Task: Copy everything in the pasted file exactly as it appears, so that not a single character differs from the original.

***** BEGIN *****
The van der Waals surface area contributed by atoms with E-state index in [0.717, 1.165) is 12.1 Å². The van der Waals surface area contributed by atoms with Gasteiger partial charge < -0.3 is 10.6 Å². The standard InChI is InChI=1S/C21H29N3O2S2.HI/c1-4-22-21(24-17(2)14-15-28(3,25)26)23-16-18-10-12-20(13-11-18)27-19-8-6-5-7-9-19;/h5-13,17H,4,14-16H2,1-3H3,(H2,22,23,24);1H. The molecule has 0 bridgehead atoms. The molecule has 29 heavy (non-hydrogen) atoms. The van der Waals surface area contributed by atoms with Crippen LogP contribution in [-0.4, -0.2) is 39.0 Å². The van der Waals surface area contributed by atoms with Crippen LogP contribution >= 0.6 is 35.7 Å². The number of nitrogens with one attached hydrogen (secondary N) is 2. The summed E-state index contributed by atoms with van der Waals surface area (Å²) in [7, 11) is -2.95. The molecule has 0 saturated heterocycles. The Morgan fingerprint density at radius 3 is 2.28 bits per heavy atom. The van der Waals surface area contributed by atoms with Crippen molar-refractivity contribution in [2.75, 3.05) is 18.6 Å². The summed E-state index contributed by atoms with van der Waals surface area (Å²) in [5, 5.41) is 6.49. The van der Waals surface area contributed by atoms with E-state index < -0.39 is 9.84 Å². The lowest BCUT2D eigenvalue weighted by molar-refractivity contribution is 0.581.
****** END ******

The van der Waals surface area contributed by atoms with E-state index in [0.717, 1.165) is 12.1 Å². The van der Waals surface area contributed by atoms with Gasteiger partial charge < -0.3 is 10.6 Å². The standard InChI is InChI=1S/C21H29N3O2S2.HI/c1-4-22-21(24-17(2)14-15-28(3,25)26)23-16-18-10-12-20(13-11-18)27-19-8-6-5-7-9-19;/h5-13,17H,4,14-16H2,1-3H3,(H2,22,23,24);1H. The molecule has 0 bridgehead atoms. The molecule has 29 heavy (non-hydrogen) atoms. The van der Waals surface area contributed by atoms with Crippen LogP contribution in [-0.4, -0.2) is 39.0 Å². The van der Waals surface area contributed by atoms with Crippen LogP contribution >= 0.6 is 35.7 Å². The number of nitrogens with one attached hydrogen (secondary N) is 2. The summed E-state index contributed by atoms with van der Waals surface area (Å²) in [7, 11) is -2.95. The molecule has 0 saturated heterocycles. The Morgan fingerprint density at radius 3 is 2.28 bits per heavy atom. The van der Waals surface area contributed by atoms with Crippen molar-refractivity contribution in [2.75, 3.05) is 18.6 Å². The summed E-state index contributed by atoms with van der Waals surface area (Å²) in [5, 5.41) is 6.49. The van der Waals surface area contributed by atoms with E-state index < -0.39 is 9.84 Å². The lowest BCUT2D eigenvalue weighted by molar-refractivity contribution is 0.581.